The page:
Core Knowledge to Link Curriculum to Core Standards
Foundation Will Make Its K-8 Sequence Available to Schools for Free
The Core Knowledge Foundation, which criticized an early version of common-core standards for putting too much emphasis on academic skills and too little on content, has decided to align its central curriculum sequence to the revised standards and make it available for free.
The decision by the 24-year-old foundation, which is shaped by founder E.D. Hirsch Jr.’s belief that all children need a command of a specific body of knowledge to be “culturally literate,” means that later this month it will stop charging $35 per copy for its K-8 Core Knowledge Sequence and will instead give away the 218-page book by download from its Web site, its officials told Education Week. A bound volume will be available at a charge.
Core Knowledge’s move appears to be the first of what observers anticipate will be many bids by a variety of groups and businesses to adapt or distribute curriculum materials for the common academic standards that 48 states have agreed to support. The National Governors Association and the Council of Chief State School Officers are coordinating that work-in-progress.
The first product of that effort, a set of “college and career-ready standards” describing the skills students must have to succeed after graduation, drew a mix of reactions when it was released publicly last September, and is being revised further. A set of standards outlining skills in English/language arts and math at each grade leading up to graduation is to be released for public comment by the middle of this month. ("New Critiques Urge Changes in Common Standards," this issue.)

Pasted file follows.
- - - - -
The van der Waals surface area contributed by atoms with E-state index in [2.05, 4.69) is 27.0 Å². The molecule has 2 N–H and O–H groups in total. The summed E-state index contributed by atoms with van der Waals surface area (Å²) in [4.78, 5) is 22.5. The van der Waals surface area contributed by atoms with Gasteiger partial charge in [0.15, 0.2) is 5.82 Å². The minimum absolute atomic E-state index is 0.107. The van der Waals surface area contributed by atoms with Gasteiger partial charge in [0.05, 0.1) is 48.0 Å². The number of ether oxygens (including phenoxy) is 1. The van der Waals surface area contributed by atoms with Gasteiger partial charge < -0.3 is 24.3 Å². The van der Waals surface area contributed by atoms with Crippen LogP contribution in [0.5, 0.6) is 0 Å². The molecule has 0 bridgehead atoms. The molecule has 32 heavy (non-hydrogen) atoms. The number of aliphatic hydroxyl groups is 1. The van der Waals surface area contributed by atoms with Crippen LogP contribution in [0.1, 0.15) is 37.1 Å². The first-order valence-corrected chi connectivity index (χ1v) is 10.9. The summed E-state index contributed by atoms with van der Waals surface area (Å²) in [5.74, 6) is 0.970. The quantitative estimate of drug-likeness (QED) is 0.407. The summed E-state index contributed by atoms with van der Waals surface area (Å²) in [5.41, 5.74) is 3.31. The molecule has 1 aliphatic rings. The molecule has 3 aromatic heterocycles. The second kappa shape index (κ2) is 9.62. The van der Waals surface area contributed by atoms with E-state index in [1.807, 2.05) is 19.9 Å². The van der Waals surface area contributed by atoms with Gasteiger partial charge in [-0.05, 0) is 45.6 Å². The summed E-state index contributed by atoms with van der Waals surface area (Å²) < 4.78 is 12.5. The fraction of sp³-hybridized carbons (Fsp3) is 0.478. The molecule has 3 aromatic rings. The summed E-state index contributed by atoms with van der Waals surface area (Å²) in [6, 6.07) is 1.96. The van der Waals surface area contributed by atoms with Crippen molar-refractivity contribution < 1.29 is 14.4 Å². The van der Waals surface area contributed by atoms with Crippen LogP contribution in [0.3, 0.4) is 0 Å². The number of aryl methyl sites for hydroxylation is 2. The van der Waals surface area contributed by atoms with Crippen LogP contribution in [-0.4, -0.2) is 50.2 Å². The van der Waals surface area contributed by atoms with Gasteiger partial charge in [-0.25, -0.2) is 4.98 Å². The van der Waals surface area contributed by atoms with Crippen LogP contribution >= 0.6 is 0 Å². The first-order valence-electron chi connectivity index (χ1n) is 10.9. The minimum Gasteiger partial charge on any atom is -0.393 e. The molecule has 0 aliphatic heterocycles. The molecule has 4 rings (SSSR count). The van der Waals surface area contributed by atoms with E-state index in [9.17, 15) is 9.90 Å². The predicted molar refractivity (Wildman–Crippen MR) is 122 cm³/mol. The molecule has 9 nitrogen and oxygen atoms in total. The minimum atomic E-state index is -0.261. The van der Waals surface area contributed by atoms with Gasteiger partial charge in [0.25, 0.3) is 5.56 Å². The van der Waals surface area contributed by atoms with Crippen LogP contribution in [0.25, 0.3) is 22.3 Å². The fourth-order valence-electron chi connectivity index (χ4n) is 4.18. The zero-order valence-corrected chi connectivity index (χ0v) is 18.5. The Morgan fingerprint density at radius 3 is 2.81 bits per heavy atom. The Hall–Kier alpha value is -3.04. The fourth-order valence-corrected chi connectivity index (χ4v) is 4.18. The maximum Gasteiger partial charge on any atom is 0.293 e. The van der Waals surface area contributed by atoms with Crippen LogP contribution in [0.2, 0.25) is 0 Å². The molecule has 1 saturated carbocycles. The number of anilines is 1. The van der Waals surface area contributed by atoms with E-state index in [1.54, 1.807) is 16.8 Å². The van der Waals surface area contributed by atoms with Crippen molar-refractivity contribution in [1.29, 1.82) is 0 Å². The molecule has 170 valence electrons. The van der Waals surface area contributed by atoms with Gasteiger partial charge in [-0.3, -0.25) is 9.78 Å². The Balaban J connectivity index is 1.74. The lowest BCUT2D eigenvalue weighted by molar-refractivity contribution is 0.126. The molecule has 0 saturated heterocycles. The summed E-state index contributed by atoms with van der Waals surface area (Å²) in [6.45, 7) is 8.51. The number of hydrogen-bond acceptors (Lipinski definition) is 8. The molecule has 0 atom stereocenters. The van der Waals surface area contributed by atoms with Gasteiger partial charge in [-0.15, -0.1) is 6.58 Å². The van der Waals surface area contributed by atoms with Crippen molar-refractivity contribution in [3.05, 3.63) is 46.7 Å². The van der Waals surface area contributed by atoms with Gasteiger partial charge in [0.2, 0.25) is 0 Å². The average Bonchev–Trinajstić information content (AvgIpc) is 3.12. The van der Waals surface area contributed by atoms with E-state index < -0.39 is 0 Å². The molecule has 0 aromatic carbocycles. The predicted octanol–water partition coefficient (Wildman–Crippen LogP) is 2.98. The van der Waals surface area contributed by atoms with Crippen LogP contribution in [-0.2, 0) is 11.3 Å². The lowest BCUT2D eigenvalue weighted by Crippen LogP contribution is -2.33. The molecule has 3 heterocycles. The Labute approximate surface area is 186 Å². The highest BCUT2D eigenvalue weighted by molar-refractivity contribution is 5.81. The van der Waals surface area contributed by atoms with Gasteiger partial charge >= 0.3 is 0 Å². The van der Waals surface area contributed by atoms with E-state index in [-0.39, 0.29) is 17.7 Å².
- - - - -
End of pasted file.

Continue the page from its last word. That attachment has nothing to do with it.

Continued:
Giving away its most fundamental classroom resource will mean that the Charlottesville, Va.-based nonprofit will give up $100,000 per year, about one-eighth of its annual operating budget, said Linda Bevilacqua, its president.
Founder, Core Knowledge Foundation
The organization still will sell its other products, including a preschool-level curriculum sequence, teacher handbooks, and its series of “grader” books with titles such as What Your Second Grader Needs to Know. It also provides professional development at schools that use Core Knowledge curriculum. About 750 schools use some or all of the K-8 sequence, and 380 use its preschool sequence.
Some observers noted that while Core Knowledge’s move will cut into its revenue, it could also position the foundation to sell more materials and training. But Ms. Bevilacqua disagreed, saying that giving away the curriculum sequence could eventually put the organization out of business by enabling others to produce similar materials. The foundation’s decision, she said, is motivated by its belief in the importance of a curriculum that can help “interpret and implement” the common standards.